|Birth Name||Jordan, Elizabeth|
|Birth||Birth of Jordan, Elizabeth, about 1721-00-00 at Burford, Oxfordshire|
|Death||Death of Jordan, Elizabeth, 1799-00-00 at Burford, Oxfordshire|
|Burial||Burial of Jordan, Elizabeth at Swinbrook, Oxfordshire|
|Will||Will of Jordan, Elizabeth, 1796-06-11|
Elizabeth Jordan of Burford was the main beneficiary of her Father John Jordan's Will. She outlived her husband Thomas Hatton and also left a Will, of which her son John Hatton was the main beneficiary. The will mentions little about her business affairs or property but it does mention a range of family members. The following is a summary:
To her Son John Hatton - various anonymous property in Burford, a share in sheets & table linen, all the residue
To her Daughter Mary Worrell (wife of Stephen Worrell of Hertford, Grocer) - £400 within two years with 4% interest (or should her Daughter Mary Die within two years, to her Granddaughter Mary Worrell at age 21) , a share in sheets & table linen, first pick of the wearing apparel
To her Granddaughter Mary Worrell - £100 at age 21, a share in sheets & table linen, share of residual wearing apparel
To her Nephew Jordan Kempster of Kennington Lane, Lambeth - £10 within 12 months
To her Nephew Thomas Kempster of Burford - £10 within 12 months
To her Niece Mary the wife of William Monk of Burford - £10 within 12 months
To her Grandson Thomas Hatton - £20
To her Granddaughter Elizabeth Hatton - A share in sheets & table linen, share of residual wearing apparel
To her Granddaughter Sarah Hatton - Share of residual wearing apparel
Executor named as her son John Hatton
Signed – 11 Jun 1796, proved – 26 Jul 1799
(based on Public Records Office: prob 11/1327 Pgs 115-117)
There is a full transcription.
I have come across some unconfirmed evidence (anonymous entry on www.curiousfox.com) of a Jordan Kempster b1764 who resided in Lambeth. He was apparently the son of John Kempster b.1725 in Fairford (on the river Coln between Quenington & Lechlade). John married a Mary Jordan at Burford in 1758. This Jordan Kempster therefore appears to be the Nephew Jordan Kempster of Kennington Lane, Lambeth. John Kempster is mentioned as being a soliciter. I have found an article, quoted from the Times of Tuesday August 19th, 1851, page 12, that mentions one 'J. Kempster Esq., solicitor, 1 Portsmouth Place, Kennington lane, Lambeth' (see G. J. Gollin 1997). This is a bit late to be Elizabeth's Nephew but strengthens the suggestions of a link with John.
It appears that a William Monk and Mary Kempster married in Burford in 1785 and that Mary's Father John Kempster married Mary Jordan in 1758. William Monk left a Will in which he mentioned several children including a John Kempster Monk and a Mary Jordan Monk. The following is a summary of William's Will:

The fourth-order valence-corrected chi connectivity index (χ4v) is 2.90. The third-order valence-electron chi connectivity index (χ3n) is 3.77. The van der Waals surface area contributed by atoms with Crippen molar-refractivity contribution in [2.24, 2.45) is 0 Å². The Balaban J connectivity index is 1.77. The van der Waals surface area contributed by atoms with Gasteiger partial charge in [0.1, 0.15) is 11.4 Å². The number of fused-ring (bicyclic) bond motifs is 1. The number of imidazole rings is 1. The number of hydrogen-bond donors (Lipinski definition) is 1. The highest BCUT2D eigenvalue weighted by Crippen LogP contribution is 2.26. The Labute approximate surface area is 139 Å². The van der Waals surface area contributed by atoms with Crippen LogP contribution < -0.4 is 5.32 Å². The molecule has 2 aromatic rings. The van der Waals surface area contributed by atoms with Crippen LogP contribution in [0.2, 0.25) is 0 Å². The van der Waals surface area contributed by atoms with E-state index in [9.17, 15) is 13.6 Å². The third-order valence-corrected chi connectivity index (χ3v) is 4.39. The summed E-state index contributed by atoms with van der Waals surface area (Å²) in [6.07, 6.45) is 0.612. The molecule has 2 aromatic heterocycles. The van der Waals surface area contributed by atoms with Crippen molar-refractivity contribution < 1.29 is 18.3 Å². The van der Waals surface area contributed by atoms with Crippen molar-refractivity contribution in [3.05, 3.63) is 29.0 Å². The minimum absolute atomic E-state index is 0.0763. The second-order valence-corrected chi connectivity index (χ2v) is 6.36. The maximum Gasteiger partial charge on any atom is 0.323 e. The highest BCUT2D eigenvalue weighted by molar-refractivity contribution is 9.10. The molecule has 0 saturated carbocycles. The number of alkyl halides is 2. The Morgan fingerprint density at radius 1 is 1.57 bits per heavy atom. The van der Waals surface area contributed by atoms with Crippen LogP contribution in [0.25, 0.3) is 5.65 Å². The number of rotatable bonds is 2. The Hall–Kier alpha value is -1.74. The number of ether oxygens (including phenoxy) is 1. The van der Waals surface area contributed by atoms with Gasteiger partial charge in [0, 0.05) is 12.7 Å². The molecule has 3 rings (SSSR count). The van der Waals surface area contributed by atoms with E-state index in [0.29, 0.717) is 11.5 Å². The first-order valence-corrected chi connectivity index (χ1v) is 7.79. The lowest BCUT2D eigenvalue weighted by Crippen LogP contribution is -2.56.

William Monk , Wheelwright of Burford, Oxfordshire
Son James Monk to receive £10 for mourning
His wife Mary Monk is to get
All the household goods and furniture
Half the timber and stock of his Wheelwright trade (the other half belonging to James)
All the iron and stock of his Blacksmiths trade
Property in the High Street in Burford, Oxfordshire (in William’s occupation and bought from Burns & Beasley)
Three cottages in Guildenford Lane (occupied respectively by Thomas Taylor, Ryland, and nobody)
A piece of Garden ground in Guildenford Lane purchased (from Oriel College, Oxford and occupied by William)
Four cottages in Guildenford Lane (bought from Burns & Smith, two empty, the other occupied by William Pastor and the Widow Goodrichard respectively)
After his Wife Mary’s death this property is to be placed in the trust of John Willis of Westhall Hill in the
Parish of Fulbrook in the County of Oxford Nurseryman. To be sold and divided amongst a list of William’s Children, or should they be dead, then their children (John Kempster Monk, Mary Jordon Hewer the Wife of Jasper Hewer, William Monk, Elizabeth Baker the wife
of John Baker, and George Monk)
Sole executrix is his wife Mary Monk
Signed – 14 June 1823
Proved – 17 Aug 1825
There is a full transcript.
Kempster means 'wool comber' and, as Burford a 14th-17th C centre for the wool trade, hint at the reason for the family being there. The Burford Kempster' family rose to fame and fortune on the back of the achievements of a 17th-century Christopher Kempster. St John the Baptists Church in Burford contains a memorial to Burford's famous son Christopher. He made his fortune selling the stone from the Taynton quarries to rebuild London after the 1666 great fire. He was also Christopher Wren's master mason on the rebuilding of St Pauls Cathedral in London. His town house in Abingdon is now the Town Hall. His quarries also supplied the stone for Oxford Colleges, Blenheim Palace, and Windsor Castle.
There was extensive quarrying around Upton and the family name most associated with this activity is Kempster. However, the most famous Kempster quarries were at Taynton, on the opposite side of the river Windrush. One is left to conjecture whether there was a bridge by the Hatton's Upton papermill which allowed the Kempster's managers (and workers?) easier access between the two quarries. In the 17th-century the stone was taken south to Lechlade, from whence it was shipped out by barge. It would be lovely to get hold of a tithe map to see what the land actually looked like in the 18th C.
G. J. Gollin, M.a., C.ENG., The Manor of Little Ashtead 1671-1851, Leatherhead & District Local History Society, Occasional Paper No.2, 14th April, 1997, Reproduced online in , DACKOMBE The Dame, the Prison and the Pewterer, September 21, 2005, http://web.ukonline.co.uk/the.nook/dacinfo/ashapp4.htm (accessed 14 Jan 2006)
Any transcripts and images on this page are Copyright R I Kirby 2005 unless stated otherwise.